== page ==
I’m going to break up the Dental Care topic into a few posts. I plan to cover the anatomy first, then we’ll move on to keeping teeth healthy. I’ll finish with photos and descriptions of how we perform a dental cleaning. Dental cleanings are now called “COHAT”s — Complete Oral Health Assessment and Treatment.
We’ll start today with Anatomy. Some of the photos are a link to a larger size picture, which is supposed to open in a new window. (Bear with me as I sort out this blog interface.)
This is a Bull Terrier with a pretty normal, healthy mouth. There’s a little bit of tartar (calculus) buildup on the rear upper tooth — it’s a tan/yellow color near the gumline. Notice how the teeth are arranged in a row like a picket fence. On the far side of the upper jaw, you can see that those big rear teeth also have a flat area that’s used for grinding food. The biggest tooth on the upper and lower jaw meet when a dog chews, and those are the main teeth a dog needs to handle dry food.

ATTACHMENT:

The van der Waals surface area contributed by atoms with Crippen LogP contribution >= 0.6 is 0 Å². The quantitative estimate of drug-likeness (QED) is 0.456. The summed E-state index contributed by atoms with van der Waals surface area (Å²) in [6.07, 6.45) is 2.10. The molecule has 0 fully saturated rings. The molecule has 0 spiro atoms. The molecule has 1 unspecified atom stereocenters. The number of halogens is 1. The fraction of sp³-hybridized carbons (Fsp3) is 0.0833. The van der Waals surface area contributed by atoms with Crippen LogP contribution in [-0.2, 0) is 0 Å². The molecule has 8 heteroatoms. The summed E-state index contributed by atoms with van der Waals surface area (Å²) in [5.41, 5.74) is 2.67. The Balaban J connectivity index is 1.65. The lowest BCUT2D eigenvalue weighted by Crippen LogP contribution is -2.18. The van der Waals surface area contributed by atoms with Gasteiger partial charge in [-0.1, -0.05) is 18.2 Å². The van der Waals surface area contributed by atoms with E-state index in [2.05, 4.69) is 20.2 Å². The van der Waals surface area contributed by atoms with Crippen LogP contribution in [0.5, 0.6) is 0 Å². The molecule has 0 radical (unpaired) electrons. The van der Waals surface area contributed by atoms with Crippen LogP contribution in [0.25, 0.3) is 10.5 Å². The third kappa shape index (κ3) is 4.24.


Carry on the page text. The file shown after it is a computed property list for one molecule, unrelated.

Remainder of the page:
There is a numbering system for the teeth that we use when we note things in the medical record or on a dental cleaning report. Each tooth has a number, which is much clearer than trying to say “The 4th tooth on the right side.” It’s too confusing to figure out if someone means their right, or the dog’s right, or what. If anyone is interested in that level of detail, there’s a chart right here. You’re looking nose-to-nose with the dog/cat in that picture.
I want to include a picture of a brachycephalic breed’s skull just for comparison. Brachycephalics are dogs like Shih Tzus, Lhasa Apsos, Bulldogs, Pugs, and so on. “Brachy” means “short.” This skull is actually not too bad. Many of the brachycephalic breeds we see have teeth that are rotated and stacked in almost sideways. This dog has a pretty impressive underbite.